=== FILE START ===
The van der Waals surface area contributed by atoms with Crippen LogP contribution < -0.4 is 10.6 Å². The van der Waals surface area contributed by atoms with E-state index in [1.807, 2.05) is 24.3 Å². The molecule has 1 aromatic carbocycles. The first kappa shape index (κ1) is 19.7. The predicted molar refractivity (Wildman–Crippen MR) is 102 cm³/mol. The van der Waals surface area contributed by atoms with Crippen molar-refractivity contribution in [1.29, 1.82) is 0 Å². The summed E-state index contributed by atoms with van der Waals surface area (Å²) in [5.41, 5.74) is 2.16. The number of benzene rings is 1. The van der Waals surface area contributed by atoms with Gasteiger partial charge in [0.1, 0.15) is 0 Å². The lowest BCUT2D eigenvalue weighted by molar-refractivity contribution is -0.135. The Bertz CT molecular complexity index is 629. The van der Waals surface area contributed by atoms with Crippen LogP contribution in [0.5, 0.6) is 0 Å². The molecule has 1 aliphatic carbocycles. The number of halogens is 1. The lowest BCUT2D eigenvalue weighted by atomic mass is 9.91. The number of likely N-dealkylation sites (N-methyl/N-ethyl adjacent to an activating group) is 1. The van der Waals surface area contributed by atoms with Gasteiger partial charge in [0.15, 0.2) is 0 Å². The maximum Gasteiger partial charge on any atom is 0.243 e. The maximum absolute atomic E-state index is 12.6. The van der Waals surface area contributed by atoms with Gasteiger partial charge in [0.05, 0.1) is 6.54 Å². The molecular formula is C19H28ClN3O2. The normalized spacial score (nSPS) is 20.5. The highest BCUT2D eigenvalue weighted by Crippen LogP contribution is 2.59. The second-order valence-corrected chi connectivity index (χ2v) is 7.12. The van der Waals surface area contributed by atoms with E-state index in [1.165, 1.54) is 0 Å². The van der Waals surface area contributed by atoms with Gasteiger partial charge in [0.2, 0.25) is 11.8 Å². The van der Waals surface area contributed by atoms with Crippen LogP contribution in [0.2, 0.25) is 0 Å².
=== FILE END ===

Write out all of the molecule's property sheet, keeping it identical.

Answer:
The van der Waals surface area contributed by atoms with Crippen LogP contribution < -0.4 is 10.6 Å². The van der Waals surface area contributed by atoms with E-state index in [1.807, 2.05) is 24.3 Å². The molecule has 1 aromatic carbocycles. The first kappa shape index (κ1) is 19.7. The predicted molar refractivity (Wildman–Crippen MR) is 102 cm³/mol. The van der Waals surface area contributed by atoms with Crippen molar-refractivity contribution in [1.29, 1.82) is 0 Å². The summed E-state index contributed by atoms with van der Waals surface area (Å²) in [5.41, 5.74) is 2.16. The number of benzene rings is 1. The van der Waals surface area contributed by atoms with Gasteiger partial charge in [0.1, 0.15) is 0 Å². The lowest BCUT2D eigenvalue weighted by molar-refractivity contribution is -0.135. The Bertz CT molecular complexity index is 629. The van der Waals surface area contributed by atoms with Crippen LogP contribution in [0.5, 0.6) is 0 Å². The molecule has 1 aliphatic carbocycles. The number of halogens is 1. The lowest BCUT2D eigenvalue weighted by atomic mass is 9.91. The number of likely N-dealkylation sites (N-methyl/N-ethyl adjacent to an activating group) is 1. The van der Waals surface area contributed by atoms with Gasteiger partial charge in [0.15, 0.2) is 0 Å². The maximum Gasteiger partial charge on any atom is 0.243 e. The maximum absolute atomic E-state index is 12.6. The van der Waals surface area contributed by atoms with Gasteiger partial charge in [0.05, 0.1) is 6.54 Å². The molecular formula is C19H28ClN3O2. The normalized spacial score (nSPS) is 20.5. The highest BCUT2D eigenvalue weighted by Crippen LogP contribution is 2.59. The second-order valence-corrected chi connectivity index (χ2v) is 7.12. The van der Waals surface area contributed by atoms with E-state index in [1.165, 1.54) is 0 Å². The van der Waals surface area contributed by atoms with Gasteiger partial charge in [0.2, 0.25) is 11.8 Å². The van der Waals surface area contributed by atoms with Crippen LogP contribution in [0.2, 0.25) is 0 Å².